Cover

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Title Page, Copyright

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pp. i-vi

CONTENTS

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pp. vii-viii

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ACKNOWLEDGMENTS

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pp. ix-xiii

Blame the Midwest. Tender academic minds often need peace and quiet to get down to business. We first met in the delightful town of La Crosse, Wisconsin (also known as “Mud City, USA”), where distractions were few and far...

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PROLOGUE

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pp. 1-8

Can government borrowing be made safe? As we are finishing this book, the world is grappling with the aftermath of the financial crisis of 2008. What began as a problem in the securitized market for US mortgages became a...

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1: Lending to the Sound of Cannon

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pp. 9-44

Gio Girolamo Di Negro was not a happy man as he pored over his account books in Genoa during winter 1596.1 His company, dedicated to commercial ventures and credit operations, was making a profit—but only a small one. All...

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2: Philip’s Empire

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pp. 45-73

It was a cold autumn night in October 1469. Two Castilian gentlemen sat down at an inn near the Aragonese border and ordered a hot meal after a long day of travel. Their servant, a shabbily dressed young man in his late...

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3: Taxes, Debts, and Institutions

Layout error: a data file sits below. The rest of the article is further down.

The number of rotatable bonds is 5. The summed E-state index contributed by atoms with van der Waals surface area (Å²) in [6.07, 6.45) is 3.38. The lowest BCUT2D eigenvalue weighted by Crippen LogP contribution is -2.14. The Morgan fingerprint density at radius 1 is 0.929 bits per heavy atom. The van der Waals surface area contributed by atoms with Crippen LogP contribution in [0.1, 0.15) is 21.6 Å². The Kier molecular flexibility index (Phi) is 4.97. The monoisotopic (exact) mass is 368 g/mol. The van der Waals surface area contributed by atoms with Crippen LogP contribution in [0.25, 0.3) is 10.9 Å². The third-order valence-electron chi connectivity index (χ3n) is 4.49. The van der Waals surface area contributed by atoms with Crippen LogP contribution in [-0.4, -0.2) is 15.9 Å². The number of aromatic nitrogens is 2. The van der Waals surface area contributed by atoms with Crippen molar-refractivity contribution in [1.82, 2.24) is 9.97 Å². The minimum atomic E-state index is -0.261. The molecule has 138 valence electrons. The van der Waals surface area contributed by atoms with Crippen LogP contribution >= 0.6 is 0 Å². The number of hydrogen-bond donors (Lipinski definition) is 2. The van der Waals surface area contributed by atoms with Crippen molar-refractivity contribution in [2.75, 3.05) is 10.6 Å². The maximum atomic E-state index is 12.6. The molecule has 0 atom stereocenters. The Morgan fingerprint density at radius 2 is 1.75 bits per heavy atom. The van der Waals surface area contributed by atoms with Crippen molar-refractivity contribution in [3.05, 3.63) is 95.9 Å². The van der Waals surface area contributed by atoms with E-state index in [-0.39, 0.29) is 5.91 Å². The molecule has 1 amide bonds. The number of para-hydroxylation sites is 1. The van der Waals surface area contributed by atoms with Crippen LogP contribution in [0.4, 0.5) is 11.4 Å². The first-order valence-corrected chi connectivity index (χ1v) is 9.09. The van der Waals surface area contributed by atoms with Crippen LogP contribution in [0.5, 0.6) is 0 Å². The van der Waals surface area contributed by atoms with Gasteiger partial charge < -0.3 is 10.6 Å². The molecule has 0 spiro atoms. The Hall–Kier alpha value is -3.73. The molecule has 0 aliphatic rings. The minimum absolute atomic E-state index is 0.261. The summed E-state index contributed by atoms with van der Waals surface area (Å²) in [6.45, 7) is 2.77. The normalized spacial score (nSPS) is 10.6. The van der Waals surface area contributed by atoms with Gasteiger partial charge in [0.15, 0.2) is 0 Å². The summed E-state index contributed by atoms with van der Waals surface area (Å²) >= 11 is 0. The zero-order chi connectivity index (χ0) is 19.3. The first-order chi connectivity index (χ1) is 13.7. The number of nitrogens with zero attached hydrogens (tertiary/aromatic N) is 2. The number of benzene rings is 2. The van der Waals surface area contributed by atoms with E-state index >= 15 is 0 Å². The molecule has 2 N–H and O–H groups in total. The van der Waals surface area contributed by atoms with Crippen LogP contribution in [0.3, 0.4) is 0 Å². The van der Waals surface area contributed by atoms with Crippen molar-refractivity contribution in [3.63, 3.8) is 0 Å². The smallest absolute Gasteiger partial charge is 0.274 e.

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pp. 74-104

Early modern kings evoke images of absolute rule, crystallized in the famous statement attributed to Louis XIV: “L’État, c’est moi.” Modern economic research often refers to this image when characterizing European states...

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4: The Sustainable Debts of Philip II

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pp. 105-131

For a long time, Philip II’s defaults have been blamed on a disastrous combination of the Crown’s unsustainable fiscal situation, on the one hand, and myopic lenders, on the other. Braudel famously argued that each bankruptcy...

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5: Lending to the Borrower from Hell

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pp. 132-172

On Thursday, October 12, 1307, the Grand Master of the Order of Templars, Jacques de Molay, was carrying a heavy burden: he was a pallbearer at the funeral of Catherine of Courtenay, sister-in-law to Philip IV of France. The...

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6: Serial Defaults, Serial Profits

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pp. 173-210

The king continued to borrow massively throughout his reign, using the help of bankers to raise short-term financing. The Genoese banking network kept incentives aligned; the king’s best strategy was to service his debts, so that he...

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7: Risk Sharing with the Monarch

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pp. 211-242

In early October 1591, lookouts near Cadiz could see the sails of the Spanish treasure fleet on the horizon. After crossing the Atlantic from Havana, the galleons’ final leg of their journey saw them sailing up the Guadalquivir...

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8: Tax, Empire, and the Logic of Spanish Decline

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pp. 243-270

Non sufficit orbis—the world is not enough. When Sir Francis Drake’s men stormed the Spanish governor’s palace in Santo Domingo in 1586, they found a coat of arms displaying a map of the world. It was adorned with a horse...

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EPILOGUE: Financial Folly and Spain’s Black Legend

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pp. 271-280

Financial folly. The very words conjure up images of overpaid bankers, venal politicians and ruined savers, economic chaos and disastrous collapses in market confidence. Financial folly is a common explanation for booms and...

REFERENCES

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pp. 281-296

INDEX

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pp. 297-312